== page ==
Suppose, however, that the candidates, or a candidate who took part in the original election, dies or abandons the electoral quest before the scheduled date: then the provisions of Article 138 (1) (b) would become applicable, with fresh nominations ensuing. -- The Supreme Court of Kenya, Presidential Petition (2013)
If you are a keen reader of the Constitution, then you are aware that Article 138 does not have a clause (1) (b). The error by the Supreme Court is important because it affects the outcome of the upcoming fresh presidential election, scheduled for the 26th October if Raila Odinga makes good on his threat to "not participate in the fresh election".
It seems that the Supreme Court made up its own provision in Article 138 and then proceeded to hang the "fresh nominations" hat on its interpretation of what the fictitious provision meant. Article 138 deals with the procedure at a presidential election: from qualification to the declaration of results. It doesn't deal with invalidation, the subject of Article 140 (3); instead, it describes the circumstances surrounding a cancelled election at clause (8). Suffice to say, cancellation and invalidation are not the same nor do they operate in the same constitutional process.
Fresh nominations are contemplated in the context of a cancelled presidential election under 138 (8). They are not contemplated in Article 140 (3) where a presidential election has been invalidated by the Supreme Court. The Elections Act, 2011, at section 13, is of no help; it doesn't contemplate the effect of a resignation by a duly nominated presidential candidate after submission of nomination papers to the electoral commission.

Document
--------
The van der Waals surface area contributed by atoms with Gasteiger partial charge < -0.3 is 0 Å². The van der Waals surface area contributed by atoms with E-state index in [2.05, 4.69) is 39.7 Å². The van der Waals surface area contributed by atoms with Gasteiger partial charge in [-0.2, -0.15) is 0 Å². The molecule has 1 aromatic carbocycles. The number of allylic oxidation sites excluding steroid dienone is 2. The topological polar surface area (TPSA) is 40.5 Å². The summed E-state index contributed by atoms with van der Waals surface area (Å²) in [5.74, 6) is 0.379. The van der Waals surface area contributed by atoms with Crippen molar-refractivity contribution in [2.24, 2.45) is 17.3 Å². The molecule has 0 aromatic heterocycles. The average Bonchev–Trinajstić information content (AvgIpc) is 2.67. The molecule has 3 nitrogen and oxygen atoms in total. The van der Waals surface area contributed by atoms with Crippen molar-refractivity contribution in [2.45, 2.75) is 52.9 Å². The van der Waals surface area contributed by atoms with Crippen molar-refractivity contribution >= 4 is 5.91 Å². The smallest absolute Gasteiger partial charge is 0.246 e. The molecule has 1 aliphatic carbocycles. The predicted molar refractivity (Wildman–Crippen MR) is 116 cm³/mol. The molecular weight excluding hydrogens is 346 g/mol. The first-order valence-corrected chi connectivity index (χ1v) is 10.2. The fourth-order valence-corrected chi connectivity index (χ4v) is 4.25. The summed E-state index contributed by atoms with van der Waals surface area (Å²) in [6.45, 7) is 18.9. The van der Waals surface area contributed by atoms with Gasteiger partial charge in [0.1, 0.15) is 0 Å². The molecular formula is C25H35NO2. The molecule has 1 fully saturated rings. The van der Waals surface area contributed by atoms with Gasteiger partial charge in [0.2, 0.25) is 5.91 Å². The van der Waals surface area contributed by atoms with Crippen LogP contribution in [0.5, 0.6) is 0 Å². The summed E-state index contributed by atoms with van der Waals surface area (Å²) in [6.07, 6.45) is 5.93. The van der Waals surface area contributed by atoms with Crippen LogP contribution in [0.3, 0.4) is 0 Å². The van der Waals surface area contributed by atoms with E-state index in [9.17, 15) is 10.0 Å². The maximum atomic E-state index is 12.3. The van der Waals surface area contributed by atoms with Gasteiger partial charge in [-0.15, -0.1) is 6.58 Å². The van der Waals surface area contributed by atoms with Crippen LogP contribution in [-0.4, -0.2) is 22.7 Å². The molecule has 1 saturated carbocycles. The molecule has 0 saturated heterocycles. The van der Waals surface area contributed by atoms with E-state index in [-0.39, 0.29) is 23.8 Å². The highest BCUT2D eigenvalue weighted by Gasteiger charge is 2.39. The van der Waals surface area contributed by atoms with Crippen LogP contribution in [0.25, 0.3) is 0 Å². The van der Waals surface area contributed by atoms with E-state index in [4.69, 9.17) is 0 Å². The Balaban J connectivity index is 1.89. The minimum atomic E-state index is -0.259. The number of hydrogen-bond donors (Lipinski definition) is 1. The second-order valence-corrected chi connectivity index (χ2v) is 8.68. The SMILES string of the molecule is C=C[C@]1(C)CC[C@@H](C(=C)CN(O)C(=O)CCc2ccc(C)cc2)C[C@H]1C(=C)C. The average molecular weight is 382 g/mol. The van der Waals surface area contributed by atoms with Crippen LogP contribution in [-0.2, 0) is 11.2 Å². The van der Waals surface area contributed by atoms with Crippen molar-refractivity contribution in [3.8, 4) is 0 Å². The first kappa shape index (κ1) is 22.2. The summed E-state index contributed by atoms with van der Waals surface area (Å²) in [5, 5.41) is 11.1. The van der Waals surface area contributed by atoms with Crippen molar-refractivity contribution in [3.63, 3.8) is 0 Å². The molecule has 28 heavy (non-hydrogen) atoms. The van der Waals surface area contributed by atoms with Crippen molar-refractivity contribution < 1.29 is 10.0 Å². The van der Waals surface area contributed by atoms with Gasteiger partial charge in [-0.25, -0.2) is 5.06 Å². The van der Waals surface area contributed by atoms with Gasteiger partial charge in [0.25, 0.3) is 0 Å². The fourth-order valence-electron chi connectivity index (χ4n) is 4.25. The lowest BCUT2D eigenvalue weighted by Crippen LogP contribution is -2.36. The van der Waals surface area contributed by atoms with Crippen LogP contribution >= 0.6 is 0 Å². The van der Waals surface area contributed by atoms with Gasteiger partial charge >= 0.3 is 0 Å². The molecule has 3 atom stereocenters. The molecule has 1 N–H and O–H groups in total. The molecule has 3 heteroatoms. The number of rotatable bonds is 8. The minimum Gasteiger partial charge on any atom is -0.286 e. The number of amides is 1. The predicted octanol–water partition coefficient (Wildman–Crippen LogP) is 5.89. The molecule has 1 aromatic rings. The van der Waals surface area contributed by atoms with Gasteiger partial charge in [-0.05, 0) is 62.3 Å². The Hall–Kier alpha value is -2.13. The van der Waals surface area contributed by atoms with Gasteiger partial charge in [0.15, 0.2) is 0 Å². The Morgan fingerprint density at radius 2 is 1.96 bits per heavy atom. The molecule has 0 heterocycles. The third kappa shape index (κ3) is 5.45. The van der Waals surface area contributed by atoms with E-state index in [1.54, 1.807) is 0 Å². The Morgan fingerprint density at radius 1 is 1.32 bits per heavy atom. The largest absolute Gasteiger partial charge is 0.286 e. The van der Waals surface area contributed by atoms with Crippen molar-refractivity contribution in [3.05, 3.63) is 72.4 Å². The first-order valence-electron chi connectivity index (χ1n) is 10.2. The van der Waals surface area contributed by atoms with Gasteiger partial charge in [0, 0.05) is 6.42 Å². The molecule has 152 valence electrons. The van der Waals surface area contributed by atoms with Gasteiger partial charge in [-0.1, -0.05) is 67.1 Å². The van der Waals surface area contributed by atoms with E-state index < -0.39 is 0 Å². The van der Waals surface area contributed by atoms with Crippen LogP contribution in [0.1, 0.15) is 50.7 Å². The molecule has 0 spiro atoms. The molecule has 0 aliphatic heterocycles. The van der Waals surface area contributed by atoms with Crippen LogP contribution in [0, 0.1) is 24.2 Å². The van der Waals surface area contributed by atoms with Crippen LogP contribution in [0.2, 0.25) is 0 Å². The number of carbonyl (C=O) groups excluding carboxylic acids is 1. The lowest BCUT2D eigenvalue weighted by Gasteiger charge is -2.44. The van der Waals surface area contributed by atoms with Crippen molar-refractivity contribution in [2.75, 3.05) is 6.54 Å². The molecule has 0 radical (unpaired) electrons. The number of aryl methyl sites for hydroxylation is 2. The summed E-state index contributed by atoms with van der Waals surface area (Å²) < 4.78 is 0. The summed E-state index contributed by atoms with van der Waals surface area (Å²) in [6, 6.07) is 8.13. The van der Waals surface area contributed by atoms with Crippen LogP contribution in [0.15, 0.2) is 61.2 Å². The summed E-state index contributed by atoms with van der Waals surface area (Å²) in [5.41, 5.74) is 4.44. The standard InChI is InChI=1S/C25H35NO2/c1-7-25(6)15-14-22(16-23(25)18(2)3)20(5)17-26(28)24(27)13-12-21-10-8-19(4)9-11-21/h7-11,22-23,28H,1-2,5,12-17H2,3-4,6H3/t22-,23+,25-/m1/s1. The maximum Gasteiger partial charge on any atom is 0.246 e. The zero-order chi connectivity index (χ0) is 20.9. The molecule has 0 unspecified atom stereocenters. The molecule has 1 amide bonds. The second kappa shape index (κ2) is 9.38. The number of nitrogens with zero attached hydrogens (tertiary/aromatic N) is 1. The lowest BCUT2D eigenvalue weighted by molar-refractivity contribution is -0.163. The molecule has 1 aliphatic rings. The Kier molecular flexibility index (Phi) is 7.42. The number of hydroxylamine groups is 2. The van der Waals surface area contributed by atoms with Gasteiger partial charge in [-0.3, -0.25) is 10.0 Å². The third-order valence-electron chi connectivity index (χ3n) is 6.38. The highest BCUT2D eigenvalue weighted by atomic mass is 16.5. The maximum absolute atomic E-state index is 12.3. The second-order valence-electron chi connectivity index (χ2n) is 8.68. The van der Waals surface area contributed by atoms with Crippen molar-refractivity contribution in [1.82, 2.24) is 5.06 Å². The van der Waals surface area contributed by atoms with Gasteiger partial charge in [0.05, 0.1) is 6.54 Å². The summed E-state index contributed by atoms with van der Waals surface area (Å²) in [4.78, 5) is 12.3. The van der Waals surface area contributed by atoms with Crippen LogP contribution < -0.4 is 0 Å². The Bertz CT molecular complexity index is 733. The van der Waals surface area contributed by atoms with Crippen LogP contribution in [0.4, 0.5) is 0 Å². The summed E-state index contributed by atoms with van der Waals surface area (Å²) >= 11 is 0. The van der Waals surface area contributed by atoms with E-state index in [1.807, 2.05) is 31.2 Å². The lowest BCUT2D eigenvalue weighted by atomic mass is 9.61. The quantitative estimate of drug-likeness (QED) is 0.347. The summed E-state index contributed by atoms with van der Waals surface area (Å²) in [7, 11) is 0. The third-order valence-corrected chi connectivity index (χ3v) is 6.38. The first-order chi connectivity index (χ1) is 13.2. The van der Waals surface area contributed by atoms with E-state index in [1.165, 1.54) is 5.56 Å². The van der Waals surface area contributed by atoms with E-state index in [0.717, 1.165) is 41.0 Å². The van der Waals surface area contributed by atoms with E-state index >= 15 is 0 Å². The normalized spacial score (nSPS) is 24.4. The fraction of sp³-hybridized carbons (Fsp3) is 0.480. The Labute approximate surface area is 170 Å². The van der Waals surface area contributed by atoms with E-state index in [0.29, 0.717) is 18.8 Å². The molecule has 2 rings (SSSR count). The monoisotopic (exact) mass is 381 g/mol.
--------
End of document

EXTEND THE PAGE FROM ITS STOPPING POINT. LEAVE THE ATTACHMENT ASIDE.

As it is, the Supreme Court declares that the parties to the petition that invalidates a presidential election, where the petitioner was a candidate in the invalidated election, shall be the ones to stand in the fresh presidential election. Where the successful petitioner was not a candidate, then all candidates who were on the ballot in the invalidated election shall stand in the fresh elections. Their status immediately after the invalidation of the election is, going by the Supreme Court, that of nominees whose nomination papers have been accepted by the Commission.
A wrinkle now appears. Neither the Constitution nor the Elections Act provide for the withdrawal of a nominated candidate from the presidential election, fresh or otherwise. Even if Mr Odinga's refusal to participate, whatever that is, is taken to mean that he has withdrawn from or abandoned the presidential election, neither the Constitution nor the Elections Act recognises that act. It seems that whether he participates or not, an election must be held within the 60 days' constitutional threshold and Mr Odinga's name will be on the ballot, whether he participates in the election or not.
The Supreme Court corrected the error found in paragraph 290 of its 2013 Judgment; paragraph 290 was an interpretation of Article 138 (8) (b), which states,
(8) A presidential election shall be cancelled and a new election held if...a candidate for election as President or Deputy President dies on or before the scheduled election date...
Article 138 (8) deals with a cancelled election, not an invalidated one; and even if one were to allow that it 138 (8) could deal with an invalidated election, the only circumstance contemplated in clause (8) (b) is the death of a candidate, not the abandonment of the election by that candidate. The Supreme Court's interpretation of Article 138 (8) (b) is wrong.